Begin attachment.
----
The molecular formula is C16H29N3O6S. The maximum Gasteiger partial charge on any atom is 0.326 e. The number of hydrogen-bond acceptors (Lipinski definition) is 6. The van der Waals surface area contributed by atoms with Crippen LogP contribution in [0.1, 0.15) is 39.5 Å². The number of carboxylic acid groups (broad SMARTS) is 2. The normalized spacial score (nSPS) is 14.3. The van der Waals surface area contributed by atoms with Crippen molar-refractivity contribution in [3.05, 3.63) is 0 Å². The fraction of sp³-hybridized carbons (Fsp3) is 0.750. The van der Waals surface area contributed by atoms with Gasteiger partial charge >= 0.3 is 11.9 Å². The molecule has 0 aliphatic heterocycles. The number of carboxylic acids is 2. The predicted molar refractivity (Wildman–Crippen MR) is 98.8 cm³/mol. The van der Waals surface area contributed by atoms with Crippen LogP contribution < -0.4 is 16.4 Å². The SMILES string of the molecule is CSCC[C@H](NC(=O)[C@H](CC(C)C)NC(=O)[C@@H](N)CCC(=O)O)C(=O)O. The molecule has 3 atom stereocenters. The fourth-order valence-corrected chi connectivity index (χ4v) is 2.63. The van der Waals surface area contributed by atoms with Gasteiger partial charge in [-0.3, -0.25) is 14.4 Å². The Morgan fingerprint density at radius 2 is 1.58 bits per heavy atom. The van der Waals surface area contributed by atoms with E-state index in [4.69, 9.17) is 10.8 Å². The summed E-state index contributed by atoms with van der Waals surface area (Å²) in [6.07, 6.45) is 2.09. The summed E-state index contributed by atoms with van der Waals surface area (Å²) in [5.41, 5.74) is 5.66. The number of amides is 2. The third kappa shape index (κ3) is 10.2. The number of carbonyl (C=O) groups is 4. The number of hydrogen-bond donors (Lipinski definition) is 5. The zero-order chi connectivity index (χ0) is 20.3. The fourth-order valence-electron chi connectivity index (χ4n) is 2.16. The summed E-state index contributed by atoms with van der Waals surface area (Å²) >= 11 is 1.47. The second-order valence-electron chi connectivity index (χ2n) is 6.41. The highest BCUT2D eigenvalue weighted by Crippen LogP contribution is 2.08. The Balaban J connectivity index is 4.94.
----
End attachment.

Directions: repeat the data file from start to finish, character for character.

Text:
The molecular formula is C16H29N3O6S. The maximum Gasteiger partial charge on any atom is 0.326 e. The number of hydrogen-bond acceptors (Lipinski definition) is 6. The van der Waals surface area contributed by atoms with Crippen LogP contribution in [0.1, 0.15) is 39.5 Å². The number of carboxylic acid groups (broad SMARTS) is 2. The normalized spacial score (nSPS) is 14.3. The van der Waals surface area contributed by atoms with Crippen molar-refractivity contribution in [3.05, 3.63) is 0 Å². The fraction of sp³-hybridized carbons (Fsp3) is 0.750. The van der Waals surface area contributed by atoms with Gasteiger partial charge >= 0.3 is 11.9 Å². The molecule has 0 aliphatic heterocycles. The number of carboxylic acids is 2. The predicted molar refractivity (Wildman–Crippen MR) is 98.8 cm³/mol. The van der Waals surface area contributed by atoms with Crippen LogP contribution < -0.4 is 16.4 Å². The SMILES string of the molecule is CSCC[C@H](NC(=O)[C@H](CC(C)C)NC(=O)[C@@H](N)CCC(=O)O)C(=O)O. The molecule has 3 atom stereocenters. The fourth-order valence-corrected chi connectivity index (χ4v) is 2.63. The van der Waals surface area contributed by atoms with Gasteiger partial charge in [-0.3, -0.25) is 14.4 Å². The Morgan fingerprint density at radius 2 is 1.58 bits per heavy atom. The van der Waals surface area contributed by atoms with E-state index in [4.69, 9.17) is 10.8 Å². The summed E-state index contributed by atoms with van der Waals surface area (Å²) in [6.07, 6.45) is 2.09. The summed E-state index contributed by atoms with van der Waals surface area (Å²) in [5.41, 5.74) is 5.66. The number of amides is 2. The third kappa shape index (κ3) is 10.2. The number of carbonyl (C=O) groups is 4. The number of hydrogen-bond donors (Lipinski definition) is 5. The zero-order chi connectivity index (χ0) is 20.3. The fourth-order valence-electron chi connectivity index (χ4n) is 2.16. The summed E-state index contributed by atoms with van der Waals surface area (Å²) >= 11 is 1.47. The second-order valence-electron chi connectivity index (χ2n) is 6.41. The highest BCUT2D eigenvalue weighted by Crippen LogP contribution is 2.08. The Balaban J connectivity index is 4.94.